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Computing (FOLDOC) dictionary (also found in English - Vietnamese, English - English (Wordnet), French - Vietnamese)
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memory management /kash/ A small fast memory holding
recently accessed data, designed to speed up subsequent access
to the same data. Most often applied to processor-memory
access but also used for a local copy of data accessible over
a network etc.
When data is read from, or written to, main memory a copy is
also saved in the cache, along with the associated main memory
address. The cache monitors addresses of subsequent reads to
see if the required data is already in the cache. If it is (a
cache hit) then it is returned immediately and the main
memory read is aborted (or not started). If the data is not
cached (a cache miss) then it is fetched from main memory
and also saved in the cache.
The cache is built from faster memory chips than main memory
so a cache hit takes much less time to complete than a normal
memory access. The cache may be located on the same
integrated circuit as the CPU, in order to further reduce
the access time. In this case it is often known as primarycache since there may be a larger, slower secondary cache
outside the CPU chip.
The most important characteristic of a cache is its hit rate
- the fraction of all memory accesses which are satisfied from
the cache. This in turn depends on the cache design but
mostly on its size relative to the main memory. The size is
limited by the cost of fast memory chips.
The hit rate also depends on the access pattern of the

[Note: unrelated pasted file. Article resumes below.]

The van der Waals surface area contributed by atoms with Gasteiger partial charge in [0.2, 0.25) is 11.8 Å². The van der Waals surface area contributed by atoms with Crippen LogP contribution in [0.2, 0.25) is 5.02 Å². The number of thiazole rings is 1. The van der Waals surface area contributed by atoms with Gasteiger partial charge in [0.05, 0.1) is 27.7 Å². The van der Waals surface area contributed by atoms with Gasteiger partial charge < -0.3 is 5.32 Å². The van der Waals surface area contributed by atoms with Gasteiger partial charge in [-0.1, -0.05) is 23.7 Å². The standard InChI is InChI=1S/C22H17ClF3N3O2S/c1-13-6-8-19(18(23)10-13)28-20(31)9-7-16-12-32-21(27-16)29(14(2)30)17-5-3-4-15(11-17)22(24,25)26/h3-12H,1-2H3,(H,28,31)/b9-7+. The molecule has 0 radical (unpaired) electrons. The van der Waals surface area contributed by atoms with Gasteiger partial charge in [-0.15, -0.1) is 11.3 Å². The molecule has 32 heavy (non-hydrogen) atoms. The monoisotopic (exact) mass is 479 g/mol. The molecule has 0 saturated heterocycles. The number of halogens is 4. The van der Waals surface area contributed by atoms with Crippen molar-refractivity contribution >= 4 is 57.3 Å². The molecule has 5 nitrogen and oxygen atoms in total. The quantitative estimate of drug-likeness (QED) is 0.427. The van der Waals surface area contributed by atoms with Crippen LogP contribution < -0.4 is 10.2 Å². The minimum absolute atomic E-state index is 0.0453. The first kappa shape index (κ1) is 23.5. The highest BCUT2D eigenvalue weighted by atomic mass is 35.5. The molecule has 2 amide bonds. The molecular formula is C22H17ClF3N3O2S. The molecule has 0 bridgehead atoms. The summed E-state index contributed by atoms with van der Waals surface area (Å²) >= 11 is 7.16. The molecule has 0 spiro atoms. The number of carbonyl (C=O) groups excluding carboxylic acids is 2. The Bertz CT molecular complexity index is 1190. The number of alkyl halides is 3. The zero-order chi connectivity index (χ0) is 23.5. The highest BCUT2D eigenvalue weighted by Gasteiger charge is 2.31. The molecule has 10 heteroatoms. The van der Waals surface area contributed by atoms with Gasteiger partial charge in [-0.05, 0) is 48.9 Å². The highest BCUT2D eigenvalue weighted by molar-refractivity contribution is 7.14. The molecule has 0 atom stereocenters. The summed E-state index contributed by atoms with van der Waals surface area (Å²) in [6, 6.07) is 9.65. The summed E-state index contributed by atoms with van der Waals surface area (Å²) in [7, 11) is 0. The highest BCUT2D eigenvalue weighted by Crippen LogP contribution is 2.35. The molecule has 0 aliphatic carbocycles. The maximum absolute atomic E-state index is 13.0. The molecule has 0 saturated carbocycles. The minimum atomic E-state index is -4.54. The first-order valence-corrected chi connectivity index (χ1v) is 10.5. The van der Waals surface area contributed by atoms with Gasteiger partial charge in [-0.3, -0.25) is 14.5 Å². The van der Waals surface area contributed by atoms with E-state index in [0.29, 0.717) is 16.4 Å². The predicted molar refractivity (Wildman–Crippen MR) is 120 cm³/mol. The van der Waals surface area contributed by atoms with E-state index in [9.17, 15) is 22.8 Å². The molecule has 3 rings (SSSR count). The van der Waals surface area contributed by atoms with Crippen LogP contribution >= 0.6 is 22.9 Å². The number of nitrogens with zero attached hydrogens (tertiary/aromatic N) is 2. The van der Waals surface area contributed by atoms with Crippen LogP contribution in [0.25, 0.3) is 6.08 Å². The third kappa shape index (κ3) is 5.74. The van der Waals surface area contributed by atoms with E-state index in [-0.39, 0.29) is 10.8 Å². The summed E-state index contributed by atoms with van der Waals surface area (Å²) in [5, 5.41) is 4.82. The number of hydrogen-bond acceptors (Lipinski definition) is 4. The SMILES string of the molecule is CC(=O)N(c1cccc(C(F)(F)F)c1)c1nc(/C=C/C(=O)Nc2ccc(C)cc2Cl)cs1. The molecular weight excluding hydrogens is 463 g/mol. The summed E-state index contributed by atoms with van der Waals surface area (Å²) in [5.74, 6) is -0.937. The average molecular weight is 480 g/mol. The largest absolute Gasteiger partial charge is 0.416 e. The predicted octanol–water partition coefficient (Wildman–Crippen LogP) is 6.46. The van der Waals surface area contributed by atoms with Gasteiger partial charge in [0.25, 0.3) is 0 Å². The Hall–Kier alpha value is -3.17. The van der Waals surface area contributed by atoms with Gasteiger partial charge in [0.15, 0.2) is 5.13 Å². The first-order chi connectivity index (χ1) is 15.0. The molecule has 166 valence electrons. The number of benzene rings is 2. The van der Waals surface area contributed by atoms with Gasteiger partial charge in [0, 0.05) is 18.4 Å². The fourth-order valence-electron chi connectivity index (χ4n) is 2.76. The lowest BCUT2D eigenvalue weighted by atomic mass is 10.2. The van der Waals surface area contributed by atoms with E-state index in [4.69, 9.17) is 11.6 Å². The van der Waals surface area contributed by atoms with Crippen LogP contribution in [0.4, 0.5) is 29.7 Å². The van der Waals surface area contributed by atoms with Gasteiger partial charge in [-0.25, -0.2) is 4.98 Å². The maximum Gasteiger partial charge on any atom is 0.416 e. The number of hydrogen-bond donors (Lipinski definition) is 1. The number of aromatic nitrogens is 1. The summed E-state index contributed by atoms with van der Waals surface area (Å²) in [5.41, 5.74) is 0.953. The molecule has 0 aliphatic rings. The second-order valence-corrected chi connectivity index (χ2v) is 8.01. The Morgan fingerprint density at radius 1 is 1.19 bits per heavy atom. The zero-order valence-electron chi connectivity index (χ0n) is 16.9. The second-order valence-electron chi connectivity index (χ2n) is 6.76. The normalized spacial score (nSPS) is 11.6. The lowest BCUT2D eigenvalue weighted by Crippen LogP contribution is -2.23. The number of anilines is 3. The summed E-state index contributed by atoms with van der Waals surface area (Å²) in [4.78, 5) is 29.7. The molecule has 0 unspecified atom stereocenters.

particular program being run (the sequence of addresses being
read and written). Caches rely on two properties of the
access patterns of most programs: temporal locality - if
something is accessed once, it is likely to be accessed again
soon, and spatial locality - if one memory location is
accessed then nearby memory locations are also likely to be
accessed. In order to exploit spatial locality, caches often
operate on several words at a time, a "cache line" or "cache
block". Main memory reads and writes are whole cache lines.
When the processor wants to write to main memory, the data is
first written to the cache on the assumption that the
processor will probably read it again soon. Various different
policies are used. In a write-through cache, data is
written to main memory at the same time as it is cached. In a
write-back cache it is only written to main memory when it
is forced out of the cache.
If all accesses were writes then, with a write-through policy,
every write to the cache would necessitate a main memory
write, thus slowing the system down to main memory speed.
However, statistically, most accesses are reads and most of
these will be satisfied from the cache. Write-through is
simpler than write-back because an entry that is to be
replaced can just be overwritten in the cache as it will
already have been copied to main memory whereas write-back
requires the cache to initiate a main memory write of the
flushed entry followed (for a processor read) by a main memory
read. However, write-back is more efficient because an entry
may be written many times in the cache without a main memory
When the cache is full and it is desired to cache another line
of data then a cache entry is selected to be written back to
main memory or "flushed". The new line is then put in its
place. Which entry is chosen to be flushed is determined by a
Some processors have separate instruction and data caches.
Both can be active at the same time, allowing an instruction
fetch to overlap with a data read or write. This separation
also avoids the possibility of bad cache conflict between
say the instructions in a loop and some data in an array which
is accessed by that loop.